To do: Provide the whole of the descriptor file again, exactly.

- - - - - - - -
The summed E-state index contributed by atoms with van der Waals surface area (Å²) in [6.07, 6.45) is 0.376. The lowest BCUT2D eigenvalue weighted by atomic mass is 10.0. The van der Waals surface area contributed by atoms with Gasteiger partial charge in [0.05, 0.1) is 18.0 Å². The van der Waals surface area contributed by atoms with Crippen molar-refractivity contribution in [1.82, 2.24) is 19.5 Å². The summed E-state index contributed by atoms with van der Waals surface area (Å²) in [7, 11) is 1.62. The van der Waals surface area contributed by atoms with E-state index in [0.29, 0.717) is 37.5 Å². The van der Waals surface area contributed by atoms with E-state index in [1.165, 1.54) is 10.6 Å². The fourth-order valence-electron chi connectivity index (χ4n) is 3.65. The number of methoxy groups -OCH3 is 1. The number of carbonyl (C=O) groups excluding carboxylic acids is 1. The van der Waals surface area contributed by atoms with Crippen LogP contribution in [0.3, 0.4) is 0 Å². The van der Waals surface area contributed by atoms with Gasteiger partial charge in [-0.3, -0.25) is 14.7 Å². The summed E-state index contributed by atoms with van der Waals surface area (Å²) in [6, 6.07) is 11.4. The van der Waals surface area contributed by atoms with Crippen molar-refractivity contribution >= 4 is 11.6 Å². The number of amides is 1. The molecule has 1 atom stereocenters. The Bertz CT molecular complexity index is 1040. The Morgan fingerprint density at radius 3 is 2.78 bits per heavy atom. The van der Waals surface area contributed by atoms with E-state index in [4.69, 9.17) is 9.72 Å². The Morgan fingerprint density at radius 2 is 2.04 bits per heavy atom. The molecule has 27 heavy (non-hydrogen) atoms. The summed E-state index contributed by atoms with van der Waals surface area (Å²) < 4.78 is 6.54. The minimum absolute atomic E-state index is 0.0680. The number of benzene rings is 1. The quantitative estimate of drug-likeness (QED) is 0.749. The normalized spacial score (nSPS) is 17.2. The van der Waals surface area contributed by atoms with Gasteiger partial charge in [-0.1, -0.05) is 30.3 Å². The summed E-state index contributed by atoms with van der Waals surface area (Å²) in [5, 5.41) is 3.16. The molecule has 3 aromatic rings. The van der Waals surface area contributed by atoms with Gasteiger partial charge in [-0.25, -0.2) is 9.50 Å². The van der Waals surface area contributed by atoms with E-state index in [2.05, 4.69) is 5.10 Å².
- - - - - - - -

The summed E-state index contributed by atoms with van der Waals surface area (Å²) in [6.07, 6.45) is 0.376. The lowest BCUT2D eigenvalue weighted by atomic mass is 10.0. The van der Waals surface area contributed by atoms with Gasteiger partial charge in [0.05, 0.1) is 18.0 Å². The van der Waals surface area contributed by atoms with Crippen molar-refractivity contribution in [1.82, 2.24) is 19.5 Å². The summed E-state index contributed by atoms with van der Waals surface area (Å²) in [7, 11) is 1.62. The van der Waals surface area contributed by atoms with E-state index in [0.29, 0.717) is 37.5 Å². The van der Waals surface area contributed by atoms with E-state index in [1.165, 1.54) is 10.6 Å². The fourth-order valence-electron chi connectivity index (χ4n) is 3.65. The number of methoxy groups -OCH3 is 1. The number of carbonyl (C=O) groups excluding carboxylic acids is 1. The van der Waals surface area contributed by atoms with Crippen LogP contribution in [0.3, 0.4) is 0 Å². The van der Waals surface area contributed by atoms with Gasteiger partial charge in [-0.3, -0.25) is 14.7 Å². The summed E-state index contributed by atoms with van der Waals surface area (Å²) in [6, 6.07) is 11.4. The van der Waals surface area contributed by atoms with Crippen molar-refractivity contribution >= 4 is 11.6 Å². The number of amides is 1. The molecule has 1 atom stereocenters. The Bertz CT molecular complexity index is 1040. The Morgan fingerprint density at radius 3 is 2.78 bits per heavy atom. The van der Waals surface area contributed by atoms with E-state index in [4.69, 9.17) is 9.72 Å². The Morgan fingerprint density at radius 2 is 2.04 bits per heavy atom. The molecule has 27 heavy (non-hydrogen) atoms. The summed E-state index contributed by atoms with van der Waals surface area (Å²) < 4.78 is 6.54. The minimum absolute atomic E-state index is 0.0680. The number of benzene rings is 1. The quantitative estimate of drug-likeness (QED) is 0.749. The normalized spacial score (nSPS) is 17.2. The van der Waals surface area contributed by atoms with Gasteiger partial charge in [-0.1, -0.05) is 30.3 Å². The summed E-state index contributed by atoms with van der Waals surface area (Å²) in [5, 5.41) is 3.16. The molecule has 3 aromatic rings. The van der Waals surface area contributed by atoms with Gasteiger partial charge in [-0.25, -0.2) is 9.50 Å². The van der Waals surface area contributed by atoms with E-state index in [2.05, 4.69) is 5.10 Å².